2 Overview Finding a job takes hard work and patience. To be successful at finding a job, you need to:Locate the job openings.Submit as many resumes or introduction letters as possible.Organize your job search and keep track of where your resumes are going.Follow-up with employers.Have patience and manage the stress of rejection!
4 Networking Many jobs are never advertised. Most employers fill those openings by hiring the friends, relatives, and acquaintances of the people who work for them.Be sure to tell everyone you know what type of job you are looking for!Make a list of everyone you know including family, friends, old co-workers, teachers, neighbors, and anyone else in your life.
5 Internet ResourcesThe Internet makes job hunting easier as you can use a variety of job search engines to find job openings.If you do not know how to use the Internet to job search, you should enroll in a computer class to learn!There are many job search engines that allow you to post your resume so that any employer can view it.For a list of job search websites, click on the Job Search Website link located on the SSC website at Vista Adult Education.
6 Classified AdsAlthough the Internet has created many job search websites, some jobs are still listed in classified ads.You can either purchase a newspaper or access the classified ads on line.You will find a list of newspaper websites by clicking on the Job Search Websites link located on the SSC website at Vista Adult education.The Sunday classified listings usually have the most listings for job openings.
7 Contacting EmployersContacting employers directly is still one of the best ways to locate job openings.Use the library or Internet to locate employers addresses, numbers or addresses in order to find out if they are hiring. You can find on-line resources to find employers on the Job Search Website link.Many employers will accept a resume or allow for an informational interview, even if they aren’t hiring.When an opening does happen, the employer will already have your resume or have met you.
8 Employment AgenciesRelying on help from an employment agency can assist you in obtaining a job.Many employment agencies do not require a fee – although always ask first!Often times you will be employed as a “temp” but it can sometimes lead to permanent employment.This can be a great way to break into a new field and gain some experience that will make you more marketable in the future.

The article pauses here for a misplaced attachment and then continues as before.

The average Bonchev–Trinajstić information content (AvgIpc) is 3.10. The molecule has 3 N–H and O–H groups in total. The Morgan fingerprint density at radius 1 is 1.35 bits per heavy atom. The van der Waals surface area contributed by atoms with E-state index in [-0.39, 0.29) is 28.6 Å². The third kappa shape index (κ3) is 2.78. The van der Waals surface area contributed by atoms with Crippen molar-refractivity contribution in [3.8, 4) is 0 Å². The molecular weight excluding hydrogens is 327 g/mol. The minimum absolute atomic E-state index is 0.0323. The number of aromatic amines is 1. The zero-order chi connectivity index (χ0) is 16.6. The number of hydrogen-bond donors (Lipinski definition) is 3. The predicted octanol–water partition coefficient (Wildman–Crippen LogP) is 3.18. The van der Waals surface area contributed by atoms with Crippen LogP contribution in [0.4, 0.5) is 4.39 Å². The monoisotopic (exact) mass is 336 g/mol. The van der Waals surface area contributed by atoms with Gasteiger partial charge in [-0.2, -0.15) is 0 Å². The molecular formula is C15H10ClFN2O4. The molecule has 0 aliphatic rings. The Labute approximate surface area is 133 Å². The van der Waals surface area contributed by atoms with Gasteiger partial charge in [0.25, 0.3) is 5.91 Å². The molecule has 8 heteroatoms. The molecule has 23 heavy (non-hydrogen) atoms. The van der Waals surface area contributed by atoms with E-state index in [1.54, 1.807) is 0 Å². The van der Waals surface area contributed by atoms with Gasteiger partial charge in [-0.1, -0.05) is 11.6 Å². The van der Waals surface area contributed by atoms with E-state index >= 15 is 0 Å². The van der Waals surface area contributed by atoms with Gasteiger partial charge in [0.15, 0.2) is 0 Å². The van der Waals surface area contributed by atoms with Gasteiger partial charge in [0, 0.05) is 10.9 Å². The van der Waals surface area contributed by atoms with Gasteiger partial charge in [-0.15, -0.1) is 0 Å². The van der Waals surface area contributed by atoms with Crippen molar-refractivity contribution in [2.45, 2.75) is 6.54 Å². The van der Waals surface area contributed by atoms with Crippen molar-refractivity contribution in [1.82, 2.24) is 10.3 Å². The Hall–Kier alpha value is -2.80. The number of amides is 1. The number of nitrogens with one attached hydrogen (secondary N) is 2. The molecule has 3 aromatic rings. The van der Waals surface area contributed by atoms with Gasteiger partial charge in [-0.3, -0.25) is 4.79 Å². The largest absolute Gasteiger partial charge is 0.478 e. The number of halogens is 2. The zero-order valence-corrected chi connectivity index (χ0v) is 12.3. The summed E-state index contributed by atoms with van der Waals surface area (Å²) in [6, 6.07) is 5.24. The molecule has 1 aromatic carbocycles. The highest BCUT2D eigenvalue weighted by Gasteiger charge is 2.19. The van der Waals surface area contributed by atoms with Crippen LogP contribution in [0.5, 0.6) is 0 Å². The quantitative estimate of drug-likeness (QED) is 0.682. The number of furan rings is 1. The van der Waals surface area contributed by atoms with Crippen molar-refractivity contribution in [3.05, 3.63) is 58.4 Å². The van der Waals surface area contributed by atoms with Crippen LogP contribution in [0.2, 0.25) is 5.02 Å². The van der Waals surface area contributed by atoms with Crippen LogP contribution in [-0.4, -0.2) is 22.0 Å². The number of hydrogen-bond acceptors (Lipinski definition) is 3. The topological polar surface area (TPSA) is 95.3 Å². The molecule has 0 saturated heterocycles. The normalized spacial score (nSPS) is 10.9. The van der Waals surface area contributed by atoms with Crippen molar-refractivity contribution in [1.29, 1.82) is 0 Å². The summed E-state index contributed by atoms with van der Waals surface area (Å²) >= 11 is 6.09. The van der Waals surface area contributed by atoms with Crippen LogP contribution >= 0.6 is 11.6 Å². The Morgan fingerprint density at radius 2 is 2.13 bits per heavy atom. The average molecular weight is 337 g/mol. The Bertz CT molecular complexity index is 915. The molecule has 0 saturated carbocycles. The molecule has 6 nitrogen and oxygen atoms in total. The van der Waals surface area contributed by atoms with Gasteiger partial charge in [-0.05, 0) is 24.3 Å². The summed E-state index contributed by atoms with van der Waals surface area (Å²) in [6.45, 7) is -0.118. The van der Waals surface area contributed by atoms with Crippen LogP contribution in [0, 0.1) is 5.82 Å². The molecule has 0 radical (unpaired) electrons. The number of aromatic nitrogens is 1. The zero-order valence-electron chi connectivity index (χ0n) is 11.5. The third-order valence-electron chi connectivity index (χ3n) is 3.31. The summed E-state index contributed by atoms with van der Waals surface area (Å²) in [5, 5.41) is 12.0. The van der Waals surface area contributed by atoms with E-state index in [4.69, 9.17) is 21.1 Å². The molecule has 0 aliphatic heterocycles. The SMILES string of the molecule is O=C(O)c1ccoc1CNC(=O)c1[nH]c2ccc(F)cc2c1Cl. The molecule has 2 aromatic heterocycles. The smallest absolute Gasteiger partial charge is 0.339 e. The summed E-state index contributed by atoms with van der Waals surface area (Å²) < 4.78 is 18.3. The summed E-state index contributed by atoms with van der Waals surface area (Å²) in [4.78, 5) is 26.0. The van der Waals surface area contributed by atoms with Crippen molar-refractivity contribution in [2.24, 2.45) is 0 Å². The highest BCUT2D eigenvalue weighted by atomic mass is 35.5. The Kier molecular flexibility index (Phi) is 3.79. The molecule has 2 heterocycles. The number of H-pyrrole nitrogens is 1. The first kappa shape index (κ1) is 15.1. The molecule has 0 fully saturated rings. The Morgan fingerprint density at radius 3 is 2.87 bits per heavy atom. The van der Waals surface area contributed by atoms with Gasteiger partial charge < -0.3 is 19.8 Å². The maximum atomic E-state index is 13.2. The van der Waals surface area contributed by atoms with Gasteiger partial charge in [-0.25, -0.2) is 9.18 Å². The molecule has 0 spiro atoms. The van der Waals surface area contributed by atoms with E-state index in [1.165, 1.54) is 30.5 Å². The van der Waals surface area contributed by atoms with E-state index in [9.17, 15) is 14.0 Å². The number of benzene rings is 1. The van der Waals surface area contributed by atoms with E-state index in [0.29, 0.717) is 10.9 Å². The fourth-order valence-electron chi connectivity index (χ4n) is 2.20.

9 Community AgenciesMany nonprofit organizations, including religious institutions and vocational rehabilitation agencies, offer counseling, career development, and job placement services.The Employment Development Department (EDD) provides free job placement services to all residentsThe North County Coast Career Center is another agency that provides training and job placement services to individuals who are unemployed.
10 Professional Associations Many professions have associations that offer employment information, including career planning, educational programs, job listings, and job placement.To use these services, associations usually require that you be a member.The Internet can be useful in locating professional associations in your career field.
11 InternshipsInternships or volunteering can often lead to permanent, paid job opportunities.This is a great avenue if you have no experience and are struggling to find an employer to hire you.Although it’s difficult to work for free, the outcome can be beneficial:Gain employmentGain experience that can be written on your resumeGain confidence in your ability to perform the job dutiesGain a letter of reference
12 Job FairsThe Chamber of Commerce, business associations, colleges, and high schools often sponsor job fairs or career days.Job fairs will allow you to meet potential employers and learn about hiring procedures. They often lead to employment as well.Vista Adult Education provides an Annual Job Fair each spring or summer.If you decide to attend a job fair, dress like you are going to an interview as many employers may meet with you on the spot!
13 Organize Your Job Search In order to find a job, you have to treat your job search like a job.You should be spending 30 to 40 hours per week looking for a job.This means it’s important to keep track of the employers you’re contacting, resumes you are submitting, interviews and job applications submitted.You don’t want to be confused when an employer calls to schedule an interview and you don’t even remember sending a resume!
14 Organize Your Job Search Creating a simple filing system or list that outlines the following will help you remain organized:Employer name, address, contact personDate sent resume or had interviewDate of follow-upFor a list of job search forms that can assist you, click on the Job Search Form.
15 Managing StressIt is very common for job seekers to experience a variety of strong emotions from anger, frustration, disappointment to excitement, happiness and relief.Job seeking is probably the most difficult job you will ever have in your life!Therefore, you need to be prepared and able to manage your feelings so they do not jeopardize your health or interfere with your ability to job search.
16 Tips to Manage Stress Rely on friends and family. Maintain recreation and family activities.Eat healthy, exercise, and get enough sleep.Keep “rejections” in proper perspective – everyone gets told “no!”Realize there is a job out there for you – it just may take some time before you find it!
17 GOOD LUCK!For additional assistance, use the following resources available on the SSC Website:Job Search WebsitesJob Search FormsResume & Interview Tips